GRATIS — Preble Shawnee High School held its mock accident on Thursday, April 12, to remind students to make smart choices before prom, after prom, and every other day they’re on the road.
This year’s event was held by the Junior Class, which is advised by Secretary Kathy Blevins. She explained, the district does not hold mock accidents every year, although they would like to. Due to bad weather, the last Preble Shawnee mock crash was held four years ago.
“It is important for the students to see something like this before prom, because it reminds them that they are not invincible,” Blevins said. “A lot of kids might want to do something after prom and we thought seeing this was important. I can look through the crowd today and see a lot of faces. This is hitting close to home for them, but I really think it is needed.”
The mock crash puts on display a head-on collision between two cars full of students, one being driven by a drunk driver. Two students are “injured” in the crash, one of which is taken on CareFlight, another student “dies” upon impact, as she goes through the windshield — and the drunk driver is arrested.
The production was a collaboration between Preble Shawnee Local Schools, Premier Health, MedFlight, Preble County Sheriff’s Department, Gratis Fire Department, West Elkton Fire Department, Camden Somers-Township Fire and EMS, Gratis Rescue, and Bales’ Funeral Home.
The kids who acted in the mock crash were all participants in Student Senate, of which Blevins is also in charge. All Preble Shawnee High School students, grades 9-12, were invited to watch the mock accident, but could be excused with permission from a guardian.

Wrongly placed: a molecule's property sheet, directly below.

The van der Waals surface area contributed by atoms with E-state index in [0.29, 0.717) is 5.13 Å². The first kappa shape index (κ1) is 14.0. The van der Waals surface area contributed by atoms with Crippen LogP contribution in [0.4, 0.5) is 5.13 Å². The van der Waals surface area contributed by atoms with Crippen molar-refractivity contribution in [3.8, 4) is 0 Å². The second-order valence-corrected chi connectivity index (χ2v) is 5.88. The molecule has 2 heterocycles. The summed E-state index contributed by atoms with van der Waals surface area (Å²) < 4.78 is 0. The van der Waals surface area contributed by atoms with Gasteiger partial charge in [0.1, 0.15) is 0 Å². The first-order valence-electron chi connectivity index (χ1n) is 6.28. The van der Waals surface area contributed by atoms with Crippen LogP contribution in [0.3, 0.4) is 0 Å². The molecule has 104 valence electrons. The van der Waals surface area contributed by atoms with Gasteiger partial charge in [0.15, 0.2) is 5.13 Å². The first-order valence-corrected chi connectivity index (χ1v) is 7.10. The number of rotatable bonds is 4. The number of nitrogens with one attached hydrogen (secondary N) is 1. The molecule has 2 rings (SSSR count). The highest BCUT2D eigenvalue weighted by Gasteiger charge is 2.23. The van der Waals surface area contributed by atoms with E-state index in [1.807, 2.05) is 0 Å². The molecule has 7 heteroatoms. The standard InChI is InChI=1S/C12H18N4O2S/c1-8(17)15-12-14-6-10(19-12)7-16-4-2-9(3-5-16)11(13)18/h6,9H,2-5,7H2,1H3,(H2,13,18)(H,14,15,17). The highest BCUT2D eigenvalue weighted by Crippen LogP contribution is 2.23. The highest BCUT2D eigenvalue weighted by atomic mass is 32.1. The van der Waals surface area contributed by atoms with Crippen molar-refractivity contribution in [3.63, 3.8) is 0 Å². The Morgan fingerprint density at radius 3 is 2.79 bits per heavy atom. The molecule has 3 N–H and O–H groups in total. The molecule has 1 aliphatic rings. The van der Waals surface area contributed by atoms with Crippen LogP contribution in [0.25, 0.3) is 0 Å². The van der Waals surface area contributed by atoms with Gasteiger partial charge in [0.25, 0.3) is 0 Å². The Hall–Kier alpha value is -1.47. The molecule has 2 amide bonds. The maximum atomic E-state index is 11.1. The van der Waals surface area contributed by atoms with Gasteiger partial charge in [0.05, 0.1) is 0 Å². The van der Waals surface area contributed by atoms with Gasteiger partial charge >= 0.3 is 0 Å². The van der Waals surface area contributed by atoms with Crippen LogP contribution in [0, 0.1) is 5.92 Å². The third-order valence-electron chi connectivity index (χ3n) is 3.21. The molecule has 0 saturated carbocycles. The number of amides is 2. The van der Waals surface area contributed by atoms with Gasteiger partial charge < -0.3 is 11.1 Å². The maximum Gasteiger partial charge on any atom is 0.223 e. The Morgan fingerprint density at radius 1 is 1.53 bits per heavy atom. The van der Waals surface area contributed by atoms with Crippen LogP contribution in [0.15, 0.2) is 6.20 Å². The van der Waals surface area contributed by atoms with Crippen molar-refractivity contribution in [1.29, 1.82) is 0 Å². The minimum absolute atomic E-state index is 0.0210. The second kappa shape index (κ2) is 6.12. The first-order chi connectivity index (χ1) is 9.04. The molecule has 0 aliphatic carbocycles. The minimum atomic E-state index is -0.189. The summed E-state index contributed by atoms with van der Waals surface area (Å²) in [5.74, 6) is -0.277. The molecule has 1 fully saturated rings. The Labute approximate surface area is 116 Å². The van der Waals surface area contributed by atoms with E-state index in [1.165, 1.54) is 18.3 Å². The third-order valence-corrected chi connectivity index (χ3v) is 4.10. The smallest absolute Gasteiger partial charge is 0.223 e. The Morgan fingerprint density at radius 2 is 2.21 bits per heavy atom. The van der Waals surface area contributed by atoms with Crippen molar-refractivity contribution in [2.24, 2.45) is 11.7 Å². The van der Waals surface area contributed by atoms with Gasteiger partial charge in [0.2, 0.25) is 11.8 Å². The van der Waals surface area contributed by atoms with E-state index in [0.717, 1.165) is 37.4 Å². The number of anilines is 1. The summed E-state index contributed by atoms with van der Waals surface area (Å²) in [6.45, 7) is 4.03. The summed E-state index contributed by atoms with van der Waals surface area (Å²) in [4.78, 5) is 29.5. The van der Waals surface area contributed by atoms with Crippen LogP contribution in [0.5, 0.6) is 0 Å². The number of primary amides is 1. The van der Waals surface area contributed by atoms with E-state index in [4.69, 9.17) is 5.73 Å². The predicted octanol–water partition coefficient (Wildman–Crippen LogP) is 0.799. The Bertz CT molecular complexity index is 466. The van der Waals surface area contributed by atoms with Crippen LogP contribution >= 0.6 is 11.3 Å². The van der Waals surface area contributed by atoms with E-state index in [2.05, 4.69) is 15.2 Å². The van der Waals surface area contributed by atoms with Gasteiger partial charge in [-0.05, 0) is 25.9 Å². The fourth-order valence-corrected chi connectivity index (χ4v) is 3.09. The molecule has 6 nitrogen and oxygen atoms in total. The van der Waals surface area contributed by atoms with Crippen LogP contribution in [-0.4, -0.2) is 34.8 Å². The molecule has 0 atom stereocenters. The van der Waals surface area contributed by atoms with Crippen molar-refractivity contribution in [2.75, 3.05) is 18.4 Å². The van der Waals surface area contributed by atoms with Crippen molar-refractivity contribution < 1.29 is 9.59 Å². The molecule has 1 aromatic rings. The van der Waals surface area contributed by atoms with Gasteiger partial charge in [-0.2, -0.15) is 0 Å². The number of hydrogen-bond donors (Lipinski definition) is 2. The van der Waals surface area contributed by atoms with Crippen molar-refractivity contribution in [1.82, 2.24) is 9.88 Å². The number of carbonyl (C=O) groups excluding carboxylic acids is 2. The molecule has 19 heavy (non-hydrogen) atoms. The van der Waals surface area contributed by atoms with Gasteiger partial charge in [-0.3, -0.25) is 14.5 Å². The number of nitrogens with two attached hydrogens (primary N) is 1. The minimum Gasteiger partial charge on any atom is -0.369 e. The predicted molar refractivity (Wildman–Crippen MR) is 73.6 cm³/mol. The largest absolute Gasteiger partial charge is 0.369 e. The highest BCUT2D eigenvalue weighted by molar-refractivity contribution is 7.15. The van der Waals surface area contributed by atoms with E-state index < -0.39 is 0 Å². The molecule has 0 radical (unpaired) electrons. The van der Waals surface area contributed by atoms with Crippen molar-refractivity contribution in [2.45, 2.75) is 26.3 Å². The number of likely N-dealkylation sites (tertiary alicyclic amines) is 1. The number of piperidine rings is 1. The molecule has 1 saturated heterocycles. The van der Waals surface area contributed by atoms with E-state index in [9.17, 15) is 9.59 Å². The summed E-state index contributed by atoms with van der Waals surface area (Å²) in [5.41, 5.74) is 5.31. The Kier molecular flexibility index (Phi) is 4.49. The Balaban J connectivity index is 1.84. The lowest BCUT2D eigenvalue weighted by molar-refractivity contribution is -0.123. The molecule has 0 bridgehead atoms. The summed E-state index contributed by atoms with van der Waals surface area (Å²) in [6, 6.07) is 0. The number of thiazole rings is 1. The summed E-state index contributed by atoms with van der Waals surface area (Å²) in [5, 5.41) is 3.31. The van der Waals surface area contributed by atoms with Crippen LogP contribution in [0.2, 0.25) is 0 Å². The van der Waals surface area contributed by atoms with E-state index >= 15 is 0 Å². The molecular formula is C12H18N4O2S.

Ann Brock narrated the mock crash and led the production. She is the Trauma Outreach Coordinator with Atrium Medical Center. She explained, “This was a mock crash, trying to teach and educate these kids about the dangers of drinking and driving and how to make right choices.
“Prom can be a day and evening where kids may indulge, especially at the after parties, so this is just a day to think about choices and making the right choice.”
Once the CareFlight helicopter took off and the hearse pulled away, parent speaker Laura Cruea stood in front of the kids to tell her story. Cruea lost one of her sons in a crash, due to a driver who was high at the time. Her husband was also disabled during that crash.
Her son was wearing his seat belt, but the crash was so violent that his seat belt was severed and he was projected from the vehicle. On his way out the windshield, he hit his father, causing several injuries, including a broken neck.
“In the blink of an eye, I lost a functioning husband, a son, and I am now head of household. I am responsible for everything in my home. I don’t want it. I want my old life back. I want my [son] back,” she said. “Instead of college tours, prom, and graduation, for his senior year I got to plan his funeral. I had to pick out his clothes for his last day and write his obituary.”
“I got to see him one more time before we had to close the casket lid,” she continued. “We had to do closed-casket because glass and face does not go together, but I am his mom and you cannot take him away without me seeing him one more time. So the funeral home did a good job of covering up what I shouldn’t see. I got to see half the right side of his nose, his right eye, his right ear, and part of his right cheek. That is the last memory I have of my child.”
“When you are out and about together, please make good choices,” the grieving mother urged Shawnee students. “This isn’t just about prom, this is about life. If you are out at prom doing something you shouldn’t be doing, do not get behind the wheel of that car. If you have one of anything that impairs you, do not get behind the wheel of that car. You call somebody to come and get you, because once that white sheet hits the ground and there is a body under it, there is no going back.”
Reach Kelsey Kimbler at 937-683-4061 or on Twitter @KKimbler_RH